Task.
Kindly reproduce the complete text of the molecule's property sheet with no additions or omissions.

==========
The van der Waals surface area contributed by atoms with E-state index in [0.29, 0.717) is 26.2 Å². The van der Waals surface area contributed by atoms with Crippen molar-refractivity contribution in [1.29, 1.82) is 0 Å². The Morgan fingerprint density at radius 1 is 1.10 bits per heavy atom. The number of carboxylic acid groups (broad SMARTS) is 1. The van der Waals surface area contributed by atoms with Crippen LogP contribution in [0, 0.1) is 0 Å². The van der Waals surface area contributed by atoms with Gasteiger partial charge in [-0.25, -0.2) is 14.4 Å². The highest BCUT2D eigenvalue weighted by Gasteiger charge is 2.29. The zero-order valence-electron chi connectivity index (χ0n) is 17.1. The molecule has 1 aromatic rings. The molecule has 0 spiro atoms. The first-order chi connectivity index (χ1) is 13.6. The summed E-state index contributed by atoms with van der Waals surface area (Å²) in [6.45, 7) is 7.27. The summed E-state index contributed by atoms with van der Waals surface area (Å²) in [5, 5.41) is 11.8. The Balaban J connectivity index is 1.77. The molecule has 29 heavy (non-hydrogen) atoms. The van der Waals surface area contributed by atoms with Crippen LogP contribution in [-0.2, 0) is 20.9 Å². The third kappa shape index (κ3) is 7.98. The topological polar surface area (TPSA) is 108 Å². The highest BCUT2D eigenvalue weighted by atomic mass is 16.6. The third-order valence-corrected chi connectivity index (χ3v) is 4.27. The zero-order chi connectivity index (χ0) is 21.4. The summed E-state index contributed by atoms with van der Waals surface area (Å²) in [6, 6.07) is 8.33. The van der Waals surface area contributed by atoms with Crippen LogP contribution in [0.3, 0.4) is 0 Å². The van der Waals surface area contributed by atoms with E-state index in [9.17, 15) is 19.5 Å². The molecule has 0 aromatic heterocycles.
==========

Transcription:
The van der Waals surface area contributed by atoms with E-state index in [0.29, 0.717) is 26.2 Å². The van der Waals surface area contributed by atoms with Crippen molar-refractivity contribution in [1.29, 1.82) is 0 Å². The Morgan fingerprint density at radius 1 is 1.10 bits per heavy atom. The number of carboxylic acid groups (broad SMARTS) is 1. The van der Waals surface area contributed by atoms with Crippen LogP contribution in [0, 0.1) is 0 Å². The van der Waals surface area contributed by atoms with Gasteiger partial charge in [-0.25, -0.2) is 14.4 Å². The highest BCUT2D eigenvalue weighted by Gasteiger charge is 2.29. The zero-order valence-electron chi connectivity index (χ0n) is 17.1. The molecule has 1 aromatic rings. The molecule has 0 spiro atoms. The first-order chi connectivity index (χ1) is 13.6. The summed E-state index contributed by atoms with van der Waals surface area (Å²) in [6.45, 7) is 7.27. The summed E-state index contributed by atoms with van der Waals surface area (Å²) in [5, 5.41) is 11.8. The Balaban J connectivity index is 1.77. The molecule has 29 heavy (non-hydrogen) atoms. The van der Waals surface area contributed by atoms with Crippen LogP contribution in [-0.2, 0) is 20.9 Å². The third kappa shape index (κ3) is 7.98. The topological polar surface area (TPSA) is 108 Å². The highest BCUT2D eigenvalue weighted by atomic mass is 16.6. The third-order valence-corrected chi connectivity index (χ3v) is 4.27. The zero-order chi connectivity index (χ0) is 21.4. The summed E-state index contributed by atoms with van der Waals surface area (Å²) in [6, 6.07) is 8.33. The van der Waals surface area contributed by atoms with Crippen LogP contribution in [0.3, 0.4) is 0 Å². The van der Waals surface area contributed by atoms with E-state index in [9.17, 15) is 19.5 Å². The molecule has 0 aromatic heterocycles.